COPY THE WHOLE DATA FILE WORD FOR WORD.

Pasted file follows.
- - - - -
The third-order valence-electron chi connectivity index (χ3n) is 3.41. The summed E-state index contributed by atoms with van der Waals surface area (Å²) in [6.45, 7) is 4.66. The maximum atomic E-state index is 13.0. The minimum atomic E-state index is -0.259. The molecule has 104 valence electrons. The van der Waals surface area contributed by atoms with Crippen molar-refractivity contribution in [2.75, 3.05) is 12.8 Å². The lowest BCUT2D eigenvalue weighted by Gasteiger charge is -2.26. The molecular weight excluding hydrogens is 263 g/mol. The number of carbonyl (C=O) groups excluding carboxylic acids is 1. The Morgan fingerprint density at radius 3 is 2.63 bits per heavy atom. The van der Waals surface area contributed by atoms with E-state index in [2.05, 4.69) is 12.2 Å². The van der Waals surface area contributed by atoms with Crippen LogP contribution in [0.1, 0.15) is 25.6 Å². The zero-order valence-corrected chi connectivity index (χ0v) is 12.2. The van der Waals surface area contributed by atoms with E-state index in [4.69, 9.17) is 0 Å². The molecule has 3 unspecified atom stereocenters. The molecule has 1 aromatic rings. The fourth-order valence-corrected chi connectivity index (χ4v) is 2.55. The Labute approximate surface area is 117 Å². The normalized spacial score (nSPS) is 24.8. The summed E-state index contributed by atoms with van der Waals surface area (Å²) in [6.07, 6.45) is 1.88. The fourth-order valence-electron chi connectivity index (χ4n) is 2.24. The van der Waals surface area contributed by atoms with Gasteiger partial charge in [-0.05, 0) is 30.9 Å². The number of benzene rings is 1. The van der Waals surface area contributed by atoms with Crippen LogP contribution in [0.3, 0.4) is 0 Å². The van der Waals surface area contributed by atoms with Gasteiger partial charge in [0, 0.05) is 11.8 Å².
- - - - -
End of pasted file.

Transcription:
The third-order valence-electron chi connectivity index (χ3n) is 3.41. The summed E-state index contributed by atoms with van der Waals surface area (Å²) in [6.45, 7) is 4.66. The maximum atomic E-state index is 13.0. The minimum atomic E-state index is -0.259. The molecule has 104 valence electrons. The van der Waals surface area contributed by atoms with Crippen molar-refractivity contribution in [2.75, 3.05) is 12.8 Å². The lowest BCUT2D eigenvalue weighted by Gasteiger charge is -2.26. The molecular weight excluding hydrogens is 263 g/mol. The number of carbonyl (C=O) groups excluding carboxylic acids is 1. The Morgan fingerprint density at radius 3 is 2.63 bits per heavy atom. The van der Waals surface area contributed by atoms with E-state index in [2.05, 4.69) is 12.2 Å². The van der Waals surface area contributed by atoms with Crippen LogP contribution in [0.1, 0.15) is 25.6 Å². The zero-order valence-corrected chi connectivity index (χ0v) is 12.2. The van der Waals surface area contributed by atoms with E-state index in [4.69, 9.17) is 0 Å². The molecule has 3 unspecified atom stereocenters. The molecule has 1 aromatic rings. The fourth-order valence-corrected chi connectivity index (χ4v) is 2.55. The Labute approximate surface area is 117 Å². The normalized spacial score (nSPS) is 24.8. The summed E-state index contributed by atoms with van der Waals surface area (Å²) in [6.07, 6.45) is 1.88. The fourth-order valence-electron chi connectivity index (χ4n) is 2.24. The van der Waals surface area contributed by atoms with Gasteiger partial charge in [-0.05, 0) is 30.9 Å². The number of benzene rings is 1. The van der Waals surface area contributed by atoms with Crippen LogP contribution in [0.3, 0.4) is 0 Å². The van der Waals surface area contributed by atoms with Gasteiger partial charge in [0, 0.05) is 11.8 Å².